Mosaics found in ancient city of Stratonikeia to serve tourism

Within the scope of conservation studies, efforts are being made to bring the 1,600-year-old mosaics unearthed during the excavations in the ancient city of Stratonikeia, one of the largest marble cities in the world, into tourism.

Excavation, restoration and conservation works will continue throughout the year in the ancient city of Stratonikeia in the western province of Muğla's Eskihisar district, which is also known as the "City of Gladiators" and is on the UNESCO World Heritage Tentative List.

In the ancient city, one of the most important cities of the Caria region, the settlement of the Carians and Leleges, the indigenous people of Anatolia, maintained its importance during the Hellenistic, Roman, Byzantine, Anatolian principalities, Ottoman and Republican periods.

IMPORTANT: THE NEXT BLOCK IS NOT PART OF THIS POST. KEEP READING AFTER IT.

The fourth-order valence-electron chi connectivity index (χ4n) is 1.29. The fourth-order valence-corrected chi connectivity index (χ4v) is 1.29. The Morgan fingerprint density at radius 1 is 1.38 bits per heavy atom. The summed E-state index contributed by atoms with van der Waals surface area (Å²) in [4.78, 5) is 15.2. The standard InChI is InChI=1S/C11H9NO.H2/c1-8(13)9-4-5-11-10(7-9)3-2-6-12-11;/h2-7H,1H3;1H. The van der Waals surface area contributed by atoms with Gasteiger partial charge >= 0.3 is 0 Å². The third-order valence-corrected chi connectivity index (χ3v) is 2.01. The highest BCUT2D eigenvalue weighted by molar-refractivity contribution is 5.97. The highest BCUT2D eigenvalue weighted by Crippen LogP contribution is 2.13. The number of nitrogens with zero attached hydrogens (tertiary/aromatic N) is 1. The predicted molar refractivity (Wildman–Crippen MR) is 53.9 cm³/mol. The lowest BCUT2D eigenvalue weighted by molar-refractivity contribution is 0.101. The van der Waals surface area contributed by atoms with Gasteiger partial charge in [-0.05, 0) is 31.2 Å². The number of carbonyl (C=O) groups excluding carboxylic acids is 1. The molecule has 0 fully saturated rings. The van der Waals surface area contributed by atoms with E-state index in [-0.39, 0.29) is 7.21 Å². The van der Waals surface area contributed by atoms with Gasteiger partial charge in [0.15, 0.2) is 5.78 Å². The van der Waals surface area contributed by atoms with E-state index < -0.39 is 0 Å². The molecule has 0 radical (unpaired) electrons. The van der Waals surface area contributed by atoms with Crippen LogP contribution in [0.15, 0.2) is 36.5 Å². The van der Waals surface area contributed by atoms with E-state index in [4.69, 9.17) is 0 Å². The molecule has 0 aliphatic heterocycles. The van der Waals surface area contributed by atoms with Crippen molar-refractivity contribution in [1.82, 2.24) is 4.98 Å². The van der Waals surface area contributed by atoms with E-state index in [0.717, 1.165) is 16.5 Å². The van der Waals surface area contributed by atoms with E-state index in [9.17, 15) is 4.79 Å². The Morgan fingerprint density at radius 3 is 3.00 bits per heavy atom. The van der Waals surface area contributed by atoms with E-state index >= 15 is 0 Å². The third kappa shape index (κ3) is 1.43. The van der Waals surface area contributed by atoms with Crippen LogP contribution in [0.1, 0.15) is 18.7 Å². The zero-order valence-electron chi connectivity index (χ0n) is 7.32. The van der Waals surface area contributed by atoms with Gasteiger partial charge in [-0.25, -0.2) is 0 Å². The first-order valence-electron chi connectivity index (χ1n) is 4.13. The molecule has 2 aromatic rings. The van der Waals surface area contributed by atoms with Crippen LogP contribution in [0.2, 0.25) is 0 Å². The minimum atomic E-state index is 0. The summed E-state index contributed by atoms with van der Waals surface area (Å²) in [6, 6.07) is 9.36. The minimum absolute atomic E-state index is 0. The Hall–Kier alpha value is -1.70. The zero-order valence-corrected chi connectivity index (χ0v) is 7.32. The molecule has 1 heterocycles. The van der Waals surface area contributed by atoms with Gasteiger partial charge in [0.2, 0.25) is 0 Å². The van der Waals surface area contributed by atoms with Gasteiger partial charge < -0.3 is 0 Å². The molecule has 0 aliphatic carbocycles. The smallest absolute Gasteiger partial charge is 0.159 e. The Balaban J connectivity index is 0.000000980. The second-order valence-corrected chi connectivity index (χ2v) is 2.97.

The artifacts found there are meticulously preserved, and efforts are being made to bring them into tourism.

Professor Bilal Söğüt, the head of the Stratonikeia excavations, told the state-run Anadolu Agency that they found ruins from ancient times in Stratonikeia and that they started work on the northern city gate two years ago.

Noting that they completed works at a certain stage, Söğüt said that in this year's work program, they were carrying out excavations and restorations at the North City Gate, West Street, Latrina and the theater.

Söğüt noted that the drawing and restoration work in the Ottoman-era village square and the houses were also ongoing.

Stating that they started the excavation of an important building located at the junction of the North and West Streets, Söğüt said: "We have had good results from the excavation here. We determined the phases of the buildings in the Roman Imperial period, that there...

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